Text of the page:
INDIANAPOLlS - In a novel study the authors hope will contribute to improved patient care, Richard L. Roudebush Veterans Affairs Medical Center and Regenstrief Institute researchers examine how Black patients with mental health concerns evaluate verbal and non-verbal communication during treatment.
Drawing upon information gathered in interviews with 85 Black patients that revealed significant fear of being negatively judged based on stereotypes, the authors evaluate how perceptions of racial bias influence patient engagement with their providers. The researchers also provide suggestions on how to create environments for Black and other patients in racial and ethnic minority groups that foster delivery of person-centered care as well as outlining organizational structures that reduce providers' burnout.
"This study is one of the first to explore the actual perceptions of Black patients with mental health concerns and provides a new lens to help identify and address biases," said Johanne Eliacin, PhD, a research scientist with Regenstrief Institute and the U.S. Department of Veterans Affairs, who led the research. "Nuanced verbal and non-verbal cues - for example, a patient's perception that a physician is subtly talking down to him or her because of the patient's race or social class -- can generate patient negativity resulting in damaging consequences.
"There is a long history of hurt, distrust and perceived injustice in this country, so it's normal for minority patients to have their guard up when interacting with the healthcare system," said Dr. Eliacin. "This paper is significant because of its subject matter and especially relevant as we work to provide equitable healthcare for all."
Patients' perceptions of bias in healthcare are known to be associated with suboptimal care, delays in obtaining medical care, underutilization of preventive and mental health care, less adherence to recommended therapy and poorer treatment outcomes
Perceptions of bias also negatively impact the patient-provider relationship, a relationship that influences both patients' engagement in care and quality of healthcare outcomes.
"Most healthcare providers are committed to providing good and equitable treatment to all patients regardless of their race or sexual-orientation but doctors, nurses and other clinicians are not immune to social and cultural influences that can lead to stereotyping and implicit racial bias -- major contributors to healthcare disparities," said Dr. Eliacin. "We aren't asking providers to walk on egg shells, we are encouraging them to engage in two-way communication in order to better understand the people they serve and, ultimately, to promote health equity."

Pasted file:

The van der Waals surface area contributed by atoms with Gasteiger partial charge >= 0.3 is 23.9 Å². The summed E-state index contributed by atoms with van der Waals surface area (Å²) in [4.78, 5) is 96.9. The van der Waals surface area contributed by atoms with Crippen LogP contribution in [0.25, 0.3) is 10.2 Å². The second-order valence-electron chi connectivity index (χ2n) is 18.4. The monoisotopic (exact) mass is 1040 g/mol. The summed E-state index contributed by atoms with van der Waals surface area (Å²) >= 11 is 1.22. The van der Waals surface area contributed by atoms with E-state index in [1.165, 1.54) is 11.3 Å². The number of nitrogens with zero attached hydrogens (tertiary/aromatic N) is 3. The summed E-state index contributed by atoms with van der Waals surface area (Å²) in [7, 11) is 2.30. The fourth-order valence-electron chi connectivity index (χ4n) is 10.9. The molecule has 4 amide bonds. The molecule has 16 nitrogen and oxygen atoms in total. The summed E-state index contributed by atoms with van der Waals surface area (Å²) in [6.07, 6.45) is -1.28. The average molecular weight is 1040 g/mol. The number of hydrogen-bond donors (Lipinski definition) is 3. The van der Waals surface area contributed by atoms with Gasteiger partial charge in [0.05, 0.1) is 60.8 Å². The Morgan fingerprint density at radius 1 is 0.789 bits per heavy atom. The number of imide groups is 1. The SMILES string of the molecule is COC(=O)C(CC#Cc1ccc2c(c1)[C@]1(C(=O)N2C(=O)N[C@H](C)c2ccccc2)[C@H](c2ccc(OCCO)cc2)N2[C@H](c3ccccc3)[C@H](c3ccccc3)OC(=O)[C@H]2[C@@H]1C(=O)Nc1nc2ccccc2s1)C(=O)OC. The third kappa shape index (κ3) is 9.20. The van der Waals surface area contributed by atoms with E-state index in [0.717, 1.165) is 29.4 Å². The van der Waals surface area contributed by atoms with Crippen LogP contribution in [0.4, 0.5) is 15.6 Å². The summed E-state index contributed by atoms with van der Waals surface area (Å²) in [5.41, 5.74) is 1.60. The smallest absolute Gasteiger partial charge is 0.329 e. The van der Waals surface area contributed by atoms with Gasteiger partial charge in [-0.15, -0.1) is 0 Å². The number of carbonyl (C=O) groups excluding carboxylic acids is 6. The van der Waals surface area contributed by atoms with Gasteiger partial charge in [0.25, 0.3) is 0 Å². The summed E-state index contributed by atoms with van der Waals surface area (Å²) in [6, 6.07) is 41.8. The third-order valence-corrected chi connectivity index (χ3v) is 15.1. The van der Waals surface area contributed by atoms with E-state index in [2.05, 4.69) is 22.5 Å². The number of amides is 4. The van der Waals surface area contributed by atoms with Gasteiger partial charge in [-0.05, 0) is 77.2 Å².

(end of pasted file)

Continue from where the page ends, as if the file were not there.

"Veterans' perceptions of racial bias in VA mental healthcare and their impacts on patient engagement and patient-provider communication" is published in the September 2020 print issue of Patient Education and Counseling. Authors, in addition to Dr. Eliacin, are Marianne Matthias, PhD, a research scientist with Regenstrief Institute and the U.S. Department of Veterans Affairs; Brooke Cunningham, M.D., PhD, of University of Minnesota Twin Cities and Diana J. Burgess, PhD, of the Veterans Affairs Medical Center, Minneapolis.
Support for the study was provided by the U.S. Department of Veterans Affairs.
About Regenstrief Institute
Founded in 1969 in Indianapolis, the Regenstrief Institute is a local, national and global leader dedicated to a world where better information empowers people to end disease and realize true health. A key research partner to Indiana University, Regenstrief and its research scientists are responsible for a growing number of major healthcare innovations and studies. Examples range from the development of global health information technology standards that enable the use and interoperability of electronic health records to improving patient-physician communications, to creating models of care that inform practice and improve the lives of patients around the globe.
Regenstrief Institute is celebrating 50 years of healthcare innovation. Sam Regenstrief, a successful entrepreneur from Connersville, Indiana, founded the institute with the goal of making healthcare more efficient and accessible for everyone. His vision continues to guide the institute's research mission.
Johanne Eliacin, PhD
In addition to being a research scientist at Regenstrief Institute, Johanne Eliacin, PhD, is a core investigator at the U.S. Department of Veterans Affairs Health Services Research and Development Center for Health Information and Communication, Richard L. Roudebush VA Medical Center. She is also a research scientist at the Indiana Alzheimer's Disease Research Center.
Marianne S. Matthias, PhD
In addition to her role as a research scientist at Regenstrief, Marianne S. Matthias, PhD, is a core investigator for the U.S. Department of Veterans Affairs Health Services Research and Development Center for Health Information and Communication, Richard L. Roudebush VA Medical Center. She is also an associate research professor of medicine at Indiana University School of Medicine.
Patient Education and Counseling